Manufacturer and builder Volume 3, 1877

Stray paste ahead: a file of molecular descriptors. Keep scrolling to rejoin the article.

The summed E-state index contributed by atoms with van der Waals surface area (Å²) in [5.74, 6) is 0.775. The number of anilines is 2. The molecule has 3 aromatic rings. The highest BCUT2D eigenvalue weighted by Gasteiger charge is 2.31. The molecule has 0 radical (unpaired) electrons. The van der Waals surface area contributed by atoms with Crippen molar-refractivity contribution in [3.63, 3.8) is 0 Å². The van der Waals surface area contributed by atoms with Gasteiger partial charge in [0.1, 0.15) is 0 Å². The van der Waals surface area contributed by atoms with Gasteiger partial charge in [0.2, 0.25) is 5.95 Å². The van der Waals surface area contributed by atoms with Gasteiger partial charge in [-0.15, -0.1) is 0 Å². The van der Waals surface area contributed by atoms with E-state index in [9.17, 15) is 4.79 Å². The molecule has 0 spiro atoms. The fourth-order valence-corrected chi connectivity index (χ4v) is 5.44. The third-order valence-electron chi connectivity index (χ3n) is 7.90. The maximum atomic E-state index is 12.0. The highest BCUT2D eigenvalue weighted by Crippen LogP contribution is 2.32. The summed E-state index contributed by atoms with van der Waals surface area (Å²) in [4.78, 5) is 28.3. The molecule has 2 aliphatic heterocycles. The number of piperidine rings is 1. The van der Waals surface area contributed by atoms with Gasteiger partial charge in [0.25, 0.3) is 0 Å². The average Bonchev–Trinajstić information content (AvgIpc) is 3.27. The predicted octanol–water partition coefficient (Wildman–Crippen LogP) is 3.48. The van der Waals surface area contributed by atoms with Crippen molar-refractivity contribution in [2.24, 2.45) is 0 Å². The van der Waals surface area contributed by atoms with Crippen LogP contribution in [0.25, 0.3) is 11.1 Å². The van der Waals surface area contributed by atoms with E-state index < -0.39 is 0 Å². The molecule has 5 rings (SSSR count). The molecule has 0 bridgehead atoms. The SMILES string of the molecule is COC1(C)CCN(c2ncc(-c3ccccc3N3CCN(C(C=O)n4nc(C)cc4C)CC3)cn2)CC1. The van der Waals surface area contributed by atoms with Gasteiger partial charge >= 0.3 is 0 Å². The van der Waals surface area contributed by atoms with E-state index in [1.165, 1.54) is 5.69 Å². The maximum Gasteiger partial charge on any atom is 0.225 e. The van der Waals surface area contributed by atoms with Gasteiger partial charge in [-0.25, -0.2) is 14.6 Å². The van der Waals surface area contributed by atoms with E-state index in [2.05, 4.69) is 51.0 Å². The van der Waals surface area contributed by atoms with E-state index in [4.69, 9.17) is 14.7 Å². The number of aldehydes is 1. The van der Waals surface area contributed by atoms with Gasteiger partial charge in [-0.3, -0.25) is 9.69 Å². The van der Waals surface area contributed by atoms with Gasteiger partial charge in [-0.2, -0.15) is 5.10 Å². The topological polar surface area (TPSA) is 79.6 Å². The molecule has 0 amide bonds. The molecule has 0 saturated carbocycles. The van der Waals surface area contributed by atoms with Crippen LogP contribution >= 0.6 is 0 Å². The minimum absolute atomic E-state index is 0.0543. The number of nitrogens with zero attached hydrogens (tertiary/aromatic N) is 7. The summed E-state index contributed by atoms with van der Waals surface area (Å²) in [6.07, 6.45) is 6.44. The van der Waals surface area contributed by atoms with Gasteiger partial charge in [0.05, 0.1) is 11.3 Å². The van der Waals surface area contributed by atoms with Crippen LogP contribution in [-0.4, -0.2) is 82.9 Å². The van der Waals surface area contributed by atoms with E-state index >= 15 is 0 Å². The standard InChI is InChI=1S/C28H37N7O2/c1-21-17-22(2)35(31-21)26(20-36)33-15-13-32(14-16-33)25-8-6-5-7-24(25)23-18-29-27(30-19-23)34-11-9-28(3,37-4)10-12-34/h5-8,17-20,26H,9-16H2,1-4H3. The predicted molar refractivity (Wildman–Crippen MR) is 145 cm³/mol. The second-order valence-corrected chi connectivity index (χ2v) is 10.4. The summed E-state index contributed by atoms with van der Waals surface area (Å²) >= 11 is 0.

Liquid ammonia is the sub-stance used by all repairers of old clothes to take out grease spots. You must not only put on the ammonia, but must scrape away the resulting soapy paste and rub it off as clean as possible with a dry rag. A black dye is easily applied on faded black clothes by brushing alternately with a solution of logwood extract and then with a solution of sulphate of iron or coperas. Instead of the latter, a weak solution of bichromate of potash, used after the logwood extract, gives another shade of black. For blue or brown dyes it is not practical to make fast colors by a simple brush application; the goods should be boiled in the solutions. To dye coats and other woollen goods brown, they should be boiled for an hour in a solution of 1 ounce of bichromate of potash in 4 gallons of water, then wash out in cold water, and boil for an hour in a decoction of 6 ounces of peachwood and 3 ounces of tumeric in 4 gallons of water. For blue, dissolve 1 table-spoonful of liquid extract of indigo in 4 gallons of water, add a tea-cupful of sulphuric acid and a tea-cupful of glauber salts; boil the goods for about 15 minutes in this solution, and rinse in cold water. There is another objection to the brush application, namely, that it is impossible to apply the color equally - it always shows streaks and spots, and only boiling in the dye can give satisfactory results. Only on black clothes can the black dye be successfully applied by a brush no as to correct the faded grayish look which they are apt to assume when becoming old.